by Uttara Choudhury
GADAIPUR, India, Feb 19 (AFP) – Thousands of devotees are flocking to the northern Indian farmlands of Gadaipur on the outskirts of New Delhi for spiritual fulfillment at the feet of a rustic Punjabi-speaking Indian “saint” who dispenses tea and wisdom.
Baba Virsa Singh, 70 — known to his followers as Maharaj (king) or Babaji — is hosting a conference on “The spiritual approach to peace and resolving terrorism” at his sprawling ashram, or spiritual home, to mark his birthday on Sunday.
Russian opposition leader Sergei Glaziev is among those attending the event, which began Thursday. Organisers believe that in the coming days about 15,000 people will join the celebrations.
Religious leaders, teachers, government officials, students and business people from all over the world including Bhai Mohan Singh, the founder of India’s top drugs company Ranbaxy Pharmaceuticals, are scheduled to attend.
Among those already here are Indian parliamentarian and Kashmir royal Karan Singh, Hindu firebrand leader Ashok Singhal and Saudi Arabia-based Muslim leader Mohammed Rafiq Shariq Warsi.
“Hindus, Muslims, Sikhs, Buddhists and Christians live and work together in this ashram under Babaji’s inspiration,” said American author Mary Pat Fisher, who wrote the popular book “Living Religions”.
“He has no pretensions of being a guru. He comes from a poor Indian farming family, talks to his plants and is a brilliant farmer. He draws on examples of everyday life but with such humorous and surprising twists that his anecdotes are revelatory.”
Charismatic religious leaders, who call themselves “godmen” and claim to have supernatural powers, have long flourished in India. They usually attract hordes of disciples and preside over astonishing riches, land, fleets of luxury cars and even thoroughbred horses.
Some of them are so powerful that some Indian leaders, such as former prime minister Indira Gandhi and P.V. Narasimha Rao, had close ties to them. They are often invited by the government and local authorities to mediate in raging disputes.
Singh was born to a poor family in the northern Indian farming state of Punjab. He refused school and then marriage, preferring to meditate. He found devotees at a young age.
In the 1960s Singh founded an ashram or spiritual home in Gadaipur to receive followers.
“In April 1966, a disciple gifted him seven acres (three hectares) of land. There was this massive wilderness over which we trekked with boulders and bricks building outhouses and halls,” said Promilla Chand, a philosophy lecturer.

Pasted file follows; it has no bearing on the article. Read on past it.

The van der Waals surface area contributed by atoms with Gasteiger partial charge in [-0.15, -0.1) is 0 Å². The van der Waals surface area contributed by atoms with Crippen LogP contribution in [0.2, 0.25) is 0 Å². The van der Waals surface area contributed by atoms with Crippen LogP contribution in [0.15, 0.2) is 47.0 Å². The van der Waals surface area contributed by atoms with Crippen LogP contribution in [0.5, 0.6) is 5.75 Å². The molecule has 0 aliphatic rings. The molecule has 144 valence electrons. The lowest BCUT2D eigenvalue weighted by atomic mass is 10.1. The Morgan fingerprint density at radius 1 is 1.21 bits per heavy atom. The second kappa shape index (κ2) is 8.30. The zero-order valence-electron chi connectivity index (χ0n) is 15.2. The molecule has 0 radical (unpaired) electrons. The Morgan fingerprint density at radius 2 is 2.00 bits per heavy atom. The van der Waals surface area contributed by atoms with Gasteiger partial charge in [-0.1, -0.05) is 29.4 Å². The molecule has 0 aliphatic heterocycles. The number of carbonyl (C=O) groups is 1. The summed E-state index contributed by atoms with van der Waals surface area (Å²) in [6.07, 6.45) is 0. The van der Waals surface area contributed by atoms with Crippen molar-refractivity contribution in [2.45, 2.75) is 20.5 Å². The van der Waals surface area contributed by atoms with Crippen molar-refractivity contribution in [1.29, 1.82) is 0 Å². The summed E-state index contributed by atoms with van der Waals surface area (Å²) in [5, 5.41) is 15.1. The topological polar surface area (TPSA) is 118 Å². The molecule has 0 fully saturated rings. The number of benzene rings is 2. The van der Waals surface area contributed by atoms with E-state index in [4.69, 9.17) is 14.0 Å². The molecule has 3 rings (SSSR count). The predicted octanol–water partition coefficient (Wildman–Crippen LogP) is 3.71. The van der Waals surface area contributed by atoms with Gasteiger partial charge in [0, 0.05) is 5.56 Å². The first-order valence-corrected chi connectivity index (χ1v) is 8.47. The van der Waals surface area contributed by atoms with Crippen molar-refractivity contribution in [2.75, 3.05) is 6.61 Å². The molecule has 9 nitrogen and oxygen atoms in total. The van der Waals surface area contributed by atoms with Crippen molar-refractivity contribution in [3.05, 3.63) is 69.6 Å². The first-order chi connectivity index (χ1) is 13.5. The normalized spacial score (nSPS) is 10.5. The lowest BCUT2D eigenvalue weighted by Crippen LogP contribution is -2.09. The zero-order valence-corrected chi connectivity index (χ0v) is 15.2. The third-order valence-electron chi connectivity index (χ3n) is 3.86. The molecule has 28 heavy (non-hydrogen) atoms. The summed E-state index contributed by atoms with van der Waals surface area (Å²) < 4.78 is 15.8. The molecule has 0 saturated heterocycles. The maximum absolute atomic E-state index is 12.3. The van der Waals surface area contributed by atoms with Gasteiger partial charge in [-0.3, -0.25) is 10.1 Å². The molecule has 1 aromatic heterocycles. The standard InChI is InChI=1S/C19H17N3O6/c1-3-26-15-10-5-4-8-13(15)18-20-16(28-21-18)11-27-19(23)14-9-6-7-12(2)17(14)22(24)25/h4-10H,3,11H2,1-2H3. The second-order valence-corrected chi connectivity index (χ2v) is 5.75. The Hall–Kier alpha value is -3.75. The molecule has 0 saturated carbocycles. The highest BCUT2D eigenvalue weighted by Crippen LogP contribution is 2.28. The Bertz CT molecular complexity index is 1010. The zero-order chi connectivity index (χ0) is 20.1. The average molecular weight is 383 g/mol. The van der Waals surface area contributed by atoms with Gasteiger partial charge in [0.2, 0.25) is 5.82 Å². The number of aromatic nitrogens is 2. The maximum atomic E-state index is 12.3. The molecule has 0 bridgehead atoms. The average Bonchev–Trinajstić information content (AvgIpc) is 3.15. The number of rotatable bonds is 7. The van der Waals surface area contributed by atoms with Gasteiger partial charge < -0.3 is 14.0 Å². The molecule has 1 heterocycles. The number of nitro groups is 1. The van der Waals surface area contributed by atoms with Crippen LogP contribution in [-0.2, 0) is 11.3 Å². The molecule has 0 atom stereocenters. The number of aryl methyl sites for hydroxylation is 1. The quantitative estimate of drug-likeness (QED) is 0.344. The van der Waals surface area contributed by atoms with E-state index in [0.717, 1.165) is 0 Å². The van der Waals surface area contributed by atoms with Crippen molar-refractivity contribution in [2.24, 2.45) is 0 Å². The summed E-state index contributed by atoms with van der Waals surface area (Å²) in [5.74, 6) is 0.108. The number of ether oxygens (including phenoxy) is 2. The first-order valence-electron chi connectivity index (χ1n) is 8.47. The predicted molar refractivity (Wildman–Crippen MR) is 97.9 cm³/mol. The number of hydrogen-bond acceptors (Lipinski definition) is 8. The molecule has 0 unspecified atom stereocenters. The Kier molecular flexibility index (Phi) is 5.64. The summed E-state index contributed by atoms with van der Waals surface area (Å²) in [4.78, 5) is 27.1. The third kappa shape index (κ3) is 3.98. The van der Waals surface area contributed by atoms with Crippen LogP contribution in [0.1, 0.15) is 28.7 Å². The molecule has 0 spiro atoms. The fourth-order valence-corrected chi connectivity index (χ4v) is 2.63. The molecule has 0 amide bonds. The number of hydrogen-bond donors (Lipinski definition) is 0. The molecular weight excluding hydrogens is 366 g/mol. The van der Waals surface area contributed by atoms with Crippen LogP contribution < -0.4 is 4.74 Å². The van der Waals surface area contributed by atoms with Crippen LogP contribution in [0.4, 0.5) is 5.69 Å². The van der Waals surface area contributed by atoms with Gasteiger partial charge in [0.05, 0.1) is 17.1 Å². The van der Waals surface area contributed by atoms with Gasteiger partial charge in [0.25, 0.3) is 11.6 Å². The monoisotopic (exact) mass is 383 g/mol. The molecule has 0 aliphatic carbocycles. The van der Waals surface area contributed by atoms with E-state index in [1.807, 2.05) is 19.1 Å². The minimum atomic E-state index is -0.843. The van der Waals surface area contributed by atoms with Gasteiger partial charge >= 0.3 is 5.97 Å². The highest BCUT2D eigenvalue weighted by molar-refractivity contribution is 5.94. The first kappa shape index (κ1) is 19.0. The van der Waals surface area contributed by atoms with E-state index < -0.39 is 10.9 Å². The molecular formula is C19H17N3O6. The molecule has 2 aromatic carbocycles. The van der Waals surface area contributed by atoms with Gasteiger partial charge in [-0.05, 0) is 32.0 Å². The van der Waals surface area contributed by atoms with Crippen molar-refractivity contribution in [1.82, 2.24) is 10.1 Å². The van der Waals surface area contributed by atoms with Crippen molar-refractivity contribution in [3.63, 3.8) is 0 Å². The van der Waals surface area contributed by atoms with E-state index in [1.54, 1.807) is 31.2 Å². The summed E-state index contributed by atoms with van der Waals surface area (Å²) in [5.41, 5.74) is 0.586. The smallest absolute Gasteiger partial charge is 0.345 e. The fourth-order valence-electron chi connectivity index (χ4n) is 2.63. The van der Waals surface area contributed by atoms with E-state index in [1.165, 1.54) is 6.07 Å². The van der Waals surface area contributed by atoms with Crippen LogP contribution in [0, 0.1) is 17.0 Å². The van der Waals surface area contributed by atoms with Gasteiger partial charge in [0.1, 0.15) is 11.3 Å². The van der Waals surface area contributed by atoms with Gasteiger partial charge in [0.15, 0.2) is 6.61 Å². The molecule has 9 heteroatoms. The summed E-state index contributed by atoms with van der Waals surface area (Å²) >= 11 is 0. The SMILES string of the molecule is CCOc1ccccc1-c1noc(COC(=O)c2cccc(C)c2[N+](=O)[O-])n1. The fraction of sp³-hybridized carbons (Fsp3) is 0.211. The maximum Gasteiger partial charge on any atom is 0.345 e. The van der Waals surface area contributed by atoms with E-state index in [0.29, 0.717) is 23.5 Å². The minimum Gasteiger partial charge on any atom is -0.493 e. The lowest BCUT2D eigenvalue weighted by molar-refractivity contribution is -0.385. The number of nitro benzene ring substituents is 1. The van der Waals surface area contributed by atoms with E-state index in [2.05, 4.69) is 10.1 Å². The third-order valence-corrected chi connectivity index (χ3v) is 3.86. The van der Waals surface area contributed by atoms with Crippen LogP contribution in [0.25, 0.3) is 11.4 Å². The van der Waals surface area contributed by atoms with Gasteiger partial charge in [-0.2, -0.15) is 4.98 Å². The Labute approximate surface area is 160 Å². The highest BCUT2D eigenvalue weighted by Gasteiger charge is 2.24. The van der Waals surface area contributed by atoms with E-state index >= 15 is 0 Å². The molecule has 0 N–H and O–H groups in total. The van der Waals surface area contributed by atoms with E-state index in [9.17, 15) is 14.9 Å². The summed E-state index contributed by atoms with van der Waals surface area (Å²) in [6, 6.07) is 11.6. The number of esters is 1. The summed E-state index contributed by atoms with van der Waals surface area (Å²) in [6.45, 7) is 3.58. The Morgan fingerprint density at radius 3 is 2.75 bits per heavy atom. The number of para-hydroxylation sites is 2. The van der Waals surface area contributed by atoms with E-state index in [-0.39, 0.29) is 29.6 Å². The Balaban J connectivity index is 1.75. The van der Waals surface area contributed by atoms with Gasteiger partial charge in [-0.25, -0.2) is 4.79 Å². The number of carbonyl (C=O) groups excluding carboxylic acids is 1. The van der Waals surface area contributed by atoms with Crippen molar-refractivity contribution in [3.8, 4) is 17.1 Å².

“Babaji fed us dry chapattis (bread) and love while we built the ashram with our own hands. Today, we have added 70 acres of land to the original piece and look at what a paradise it is with wheat fields, a dairy and orchards,” she added.
Singh now presides over thousands of acres of farmland on the outskirts of Delhi and Uttar Pradesh which sustains the commune.
“Babaji’s crops grow very tall. He talks to his plants and finds out what they need. Once he found out that the soil was deficient in zinc so he gave them zinc and they thrived,” said disciple Churchill S. Chaddha, a Delhi-based exporter.
The Russians, meanwhile, are convinced that not only plants reveal their mysteries to him but so does the universe.
“In 1989, he visited Russia and predicted the break-up of the Soviet Union on national television. That is exactly what happened in 1991. I am lucky to be here to learn about Indian spirituality from this grand old man,” said Yuriy Ageshin, president of the Russian Chamber of Law.
Some Americans, too, have become enamoured by the man with “strange powers”.
“I was sitting with a friend in my apartment in New York sipping tea and suddenly I saw the vision of a magnificent, white-turbaned man standing in front of me,” said American Ralf Singh, who has dropped his Jewish surname after becoming a disciple.
“I left New York and came out to India to look for this man who had appeared as a vision. After months of travel I found him right here. When I met Babaji he drew me out with his eyes and made me feel that as role model he was all I could aspire to be.”
Another American, model Kelly Johnson, said, “I was going nuts, competing from morning to night, trying to be a supermodel … I finally found peace out here living for others. Life is all about showing love. Once you meet him, it calms you down.”
Singh himself said he only knew of one miracle.
“Don’t you think it is a miracle that all these wise men and women have come to listen to an illiterate country bumpkin?” he said laughing.
“Life is a mystery to me. But as a farmer I like to turn “bekar” (useless) land productive, if I can help people be more productive then that is good too.”
Some 400 Indian and foreign disciples live in the ashram. However, during the May to July period hundreds of others come to meditate and take part in special summer religious camps.
They do not have to pay for their stay but are expected to do odd jobs around the ashram such as farming, looking after the dairy or watering the trees in the orchards.
They also takes shifts in pouring “ghee” (butter) into a religious fire that was lit in 1968 to ensure the flames never die down.